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Kasparas Uinskas


Review by Henning Høholt.

OSLO: The audience in Bærum Kuturhus, received  the piano recital by the Lithuanian classical pianist Kasparas Uinskas with ovations last Friday night.

Kasparas Uinskas presented a very demanding program with music by Frédéric ChopinNochturne opus 27 no 1,  Johannes Brahms demanding, seldom played and long, Sonate no 3, opus 5. The Piano Sonata No. 3 in F minor, Op. 5 was written in 1853 and published the following year. Brahms was barely 20 years old at its composition. The sonata is unusually large, consisting of five movements, as opposed to the traditional four. The first movement begins with fortissimo chords that span almost the entire range of the piano register.

Uinskas took good care of the different parts, which each has their special moods, and the long sonata became a highlight ending the first part of the concerto. When Brahms wrote this piano sonata, the genre was seen by many to be past its heyday

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. Brahms, enamored of Beethoven and the classical style, composed Piano Sonata No. 3 with a masterful combination of free Romantic spirit and strict classical architecture. As a further testament to Brahms‘ affinity for Beethoven, the Piano Sonata is infused with the instantly recognizable motive from Beethoven´s Fifth Symphony during the first, third, and fourth movements. Composed inDüsseldorf, it marks the end of his cycle of three sonatas, and was presented to Robert Schumann in November of that year; it was the last work that Brahms submitted to Schumann for commentary.  The piece is dedicated to Countess Ida von Hohenthal of Leipzig.

After the break followed by 5 famouse miniatures by Claude Debussy, celebrating the Debussy jubilee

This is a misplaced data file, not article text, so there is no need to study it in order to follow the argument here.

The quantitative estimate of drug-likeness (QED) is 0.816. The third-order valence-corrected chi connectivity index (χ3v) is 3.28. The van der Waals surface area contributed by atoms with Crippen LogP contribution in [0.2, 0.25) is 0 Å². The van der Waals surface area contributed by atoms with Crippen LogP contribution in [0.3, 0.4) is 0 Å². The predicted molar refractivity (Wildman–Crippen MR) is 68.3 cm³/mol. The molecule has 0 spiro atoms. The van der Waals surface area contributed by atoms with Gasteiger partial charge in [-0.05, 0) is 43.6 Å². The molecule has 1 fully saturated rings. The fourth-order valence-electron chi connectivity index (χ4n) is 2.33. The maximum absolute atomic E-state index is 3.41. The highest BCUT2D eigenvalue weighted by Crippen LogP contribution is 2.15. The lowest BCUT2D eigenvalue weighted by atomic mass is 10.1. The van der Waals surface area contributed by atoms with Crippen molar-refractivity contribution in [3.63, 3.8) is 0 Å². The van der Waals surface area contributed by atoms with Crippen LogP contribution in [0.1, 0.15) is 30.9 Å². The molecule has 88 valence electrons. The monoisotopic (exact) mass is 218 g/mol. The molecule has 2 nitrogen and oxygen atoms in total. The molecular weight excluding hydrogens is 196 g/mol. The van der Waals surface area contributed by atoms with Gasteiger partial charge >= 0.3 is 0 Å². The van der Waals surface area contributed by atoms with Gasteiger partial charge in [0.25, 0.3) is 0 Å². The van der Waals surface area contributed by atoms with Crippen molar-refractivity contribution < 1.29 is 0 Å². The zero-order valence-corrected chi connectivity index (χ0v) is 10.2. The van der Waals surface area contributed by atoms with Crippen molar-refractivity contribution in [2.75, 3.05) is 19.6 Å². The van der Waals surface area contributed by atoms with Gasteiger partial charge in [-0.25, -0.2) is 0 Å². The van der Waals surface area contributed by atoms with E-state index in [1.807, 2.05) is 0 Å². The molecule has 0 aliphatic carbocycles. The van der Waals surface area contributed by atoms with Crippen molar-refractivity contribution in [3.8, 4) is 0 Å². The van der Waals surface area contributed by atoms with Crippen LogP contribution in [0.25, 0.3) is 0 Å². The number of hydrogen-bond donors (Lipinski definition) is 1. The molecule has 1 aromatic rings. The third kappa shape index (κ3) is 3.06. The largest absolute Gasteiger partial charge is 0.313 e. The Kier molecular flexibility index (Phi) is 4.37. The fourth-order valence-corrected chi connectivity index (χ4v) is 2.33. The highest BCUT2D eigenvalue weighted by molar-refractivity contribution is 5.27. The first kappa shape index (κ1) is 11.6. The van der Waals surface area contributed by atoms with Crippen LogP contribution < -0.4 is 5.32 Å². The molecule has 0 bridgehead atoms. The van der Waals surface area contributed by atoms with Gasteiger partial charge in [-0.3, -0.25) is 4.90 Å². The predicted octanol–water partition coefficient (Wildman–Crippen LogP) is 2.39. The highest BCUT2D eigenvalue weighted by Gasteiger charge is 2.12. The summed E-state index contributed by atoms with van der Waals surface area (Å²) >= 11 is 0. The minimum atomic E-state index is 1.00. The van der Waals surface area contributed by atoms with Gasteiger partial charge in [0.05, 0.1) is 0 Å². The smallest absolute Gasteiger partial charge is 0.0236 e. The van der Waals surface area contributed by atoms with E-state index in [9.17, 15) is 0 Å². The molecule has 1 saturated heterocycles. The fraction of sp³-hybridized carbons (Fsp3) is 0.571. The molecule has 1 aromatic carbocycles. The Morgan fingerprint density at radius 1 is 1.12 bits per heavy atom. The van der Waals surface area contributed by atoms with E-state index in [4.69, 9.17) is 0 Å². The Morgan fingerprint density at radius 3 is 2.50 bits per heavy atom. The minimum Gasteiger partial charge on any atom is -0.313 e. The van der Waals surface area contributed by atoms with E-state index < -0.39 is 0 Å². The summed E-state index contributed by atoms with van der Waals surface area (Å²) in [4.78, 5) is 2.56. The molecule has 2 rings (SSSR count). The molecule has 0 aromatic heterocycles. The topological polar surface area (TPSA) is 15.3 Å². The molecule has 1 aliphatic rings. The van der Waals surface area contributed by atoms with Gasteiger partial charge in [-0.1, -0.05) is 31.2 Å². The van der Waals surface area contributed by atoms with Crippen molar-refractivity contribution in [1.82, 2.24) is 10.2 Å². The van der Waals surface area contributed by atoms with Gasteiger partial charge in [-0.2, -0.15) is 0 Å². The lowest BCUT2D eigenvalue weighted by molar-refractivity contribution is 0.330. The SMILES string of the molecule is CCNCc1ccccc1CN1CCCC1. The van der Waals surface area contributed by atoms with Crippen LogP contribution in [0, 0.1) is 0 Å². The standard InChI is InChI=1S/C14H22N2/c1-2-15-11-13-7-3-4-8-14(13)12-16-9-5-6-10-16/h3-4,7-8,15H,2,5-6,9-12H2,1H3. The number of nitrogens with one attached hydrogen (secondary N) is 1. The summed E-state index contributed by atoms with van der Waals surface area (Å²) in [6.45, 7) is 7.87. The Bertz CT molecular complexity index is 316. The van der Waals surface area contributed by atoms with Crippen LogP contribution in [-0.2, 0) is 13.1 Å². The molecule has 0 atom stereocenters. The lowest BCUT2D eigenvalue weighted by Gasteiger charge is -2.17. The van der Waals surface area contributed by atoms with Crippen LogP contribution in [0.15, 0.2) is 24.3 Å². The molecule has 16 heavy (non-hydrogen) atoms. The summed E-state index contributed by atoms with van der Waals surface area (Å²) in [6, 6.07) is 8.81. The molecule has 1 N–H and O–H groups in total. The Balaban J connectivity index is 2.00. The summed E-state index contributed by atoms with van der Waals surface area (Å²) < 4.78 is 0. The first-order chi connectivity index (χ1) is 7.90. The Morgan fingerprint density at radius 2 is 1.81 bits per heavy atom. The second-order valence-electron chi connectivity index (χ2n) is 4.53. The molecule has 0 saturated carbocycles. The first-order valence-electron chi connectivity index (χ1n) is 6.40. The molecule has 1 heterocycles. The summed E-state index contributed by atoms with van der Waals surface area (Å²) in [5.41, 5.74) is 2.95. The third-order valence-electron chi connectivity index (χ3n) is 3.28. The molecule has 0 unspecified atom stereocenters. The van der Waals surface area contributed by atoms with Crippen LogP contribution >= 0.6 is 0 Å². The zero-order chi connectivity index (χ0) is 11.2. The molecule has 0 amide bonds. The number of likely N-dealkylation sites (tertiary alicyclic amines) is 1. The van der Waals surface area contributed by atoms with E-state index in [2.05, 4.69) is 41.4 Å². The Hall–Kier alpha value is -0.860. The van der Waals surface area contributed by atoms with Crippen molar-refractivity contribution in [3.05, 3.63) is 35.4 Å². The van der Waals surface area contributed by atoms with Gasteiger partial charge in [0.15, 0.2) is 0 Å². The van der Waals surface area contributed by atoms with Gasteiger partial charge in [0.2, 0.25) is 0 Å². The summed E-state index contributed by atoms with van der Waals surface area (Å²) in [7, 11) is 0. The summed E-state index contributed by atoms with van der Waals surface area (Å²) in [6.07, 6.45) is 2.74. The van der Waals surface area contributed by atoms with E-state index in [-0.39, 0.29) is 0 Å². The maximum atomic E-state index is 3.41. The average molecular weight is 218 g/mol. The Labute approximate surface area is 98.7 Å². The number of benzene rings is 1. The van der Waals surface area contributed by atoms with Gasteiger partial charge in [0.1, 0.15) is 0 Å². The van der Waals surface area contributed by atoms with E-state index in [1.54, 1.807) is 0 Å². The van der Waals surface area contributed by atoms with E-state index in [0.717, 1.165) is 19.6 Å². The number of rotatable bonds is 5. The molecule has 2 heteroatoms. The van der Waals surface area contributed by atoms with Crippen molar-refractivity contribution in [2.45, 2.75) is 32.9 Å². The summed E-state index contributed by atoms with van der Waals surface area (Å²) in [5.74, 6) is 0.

.  From Images “Et la Lune descend sur la Temple qui fut”. Ondine no 8 from Preludes book II. “Reflets dans l´Eau” from Images, and finally from Preludes Book 1 the two wellknown pearls “La Fille aus Cheveaux de Lin” no 8, and “Clair de Lune”.

These works by Claude Debussy became one of the highlights in the concert. Which ended up with the very virtuose and majestic and poverful Sergei Rachmaninoff Sonate no 2 Opus 36. In 1913, Rachmaninoff revised it in 1931, with the note, “The new version, revised and reduced by author.” It was this version from 1931 we heard in Bærum Kulturhus. Brilliantly performed

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Uinskas responsed to the ovations with Edvard Grieg´s “To Spring”, in deed a well founded contrast to Rachmaninoff,  and followed up with Chopins Imprompty Fantasy.

It was a great evening, underlining also the long positive relations between Lithuania and Norway in the cultural field. Which in the later periode after splitting up with Sovjet started with President Vytautas Landsbergis opening the Vestfold Festival in 1991, where th Lithuanian National Orchestra and Kaunas State Choir participated conducted by Juozas Domarkas (?) and Terje Mikkelsen.

The Lithuanian ambassador HE Andrius Namavicius attended the concert.

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